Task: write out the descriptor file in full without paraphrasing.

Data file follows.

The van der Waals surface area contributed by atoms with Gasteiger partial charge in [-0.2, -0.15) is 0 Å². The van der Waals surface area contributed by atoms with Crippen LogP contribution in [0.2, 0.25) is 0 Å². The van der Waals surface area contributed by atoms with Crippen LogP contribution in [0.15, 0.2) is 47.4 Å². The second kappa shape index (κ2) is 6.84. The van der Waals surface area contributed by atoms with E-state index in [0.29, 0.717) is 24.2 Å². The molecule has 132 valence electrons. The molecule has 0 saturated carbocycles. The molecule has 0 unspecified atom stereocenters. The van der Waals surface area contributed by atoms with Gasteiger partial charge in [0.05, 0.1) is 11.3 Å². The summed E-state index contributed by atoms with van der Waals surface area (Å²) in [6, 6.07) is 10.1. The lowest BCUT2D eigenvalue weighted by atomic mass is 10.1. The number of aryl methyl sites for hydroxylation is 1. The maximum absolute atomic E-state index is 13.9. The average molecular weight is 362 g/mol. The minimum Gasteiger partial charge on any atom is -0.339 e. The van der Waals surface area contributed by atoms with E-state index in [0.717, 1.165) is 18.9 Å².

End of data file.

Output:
The van der Waals surface area contributed by atoms with Gasteiger partial charge in [-0.2, -0.15) is 0 Å². The van der Waals surface area contributed by atoms with Crippen LogP contribution in [0.2, 0.25) is 0 Å². The van der Waals surface area contributed by atoms with Crippen LogP contribution in [0.15, 0.2) is 47.4 Å². The second kappa shape index (κ2) is 6.84. The van der Waals surface area contributed by atoms with E-state index in [0.29, 0.717) is 24.2 Å². The molecule has 132 valence electrons. The molecule has 0 saturated carbocycles. The molecule has 0 unspecified atom stereocenters. The van der Waals surface area contributed by atoms with Gasteiger partial charge in [0.05, 0.1) is 11.3 Å². The summed E-state index contributed by atoms with van der Waals surface area (Å²) in [6, 6.07) is 10.1. The lowest BCUT2D eigenvalue weighted by atomic mass is 10.1. The number of aryl methyl sites for hydroxylation is 1. The maximum absolute atomic E-state index is 13.9. The average molecular weight is 362 g/mol. The minimum Gasteiger partial charge on any atom is -0.339 e. The van der Waals surface area contributed by atoms with E-state index in [0.717, 1.165) is 18.9 Å².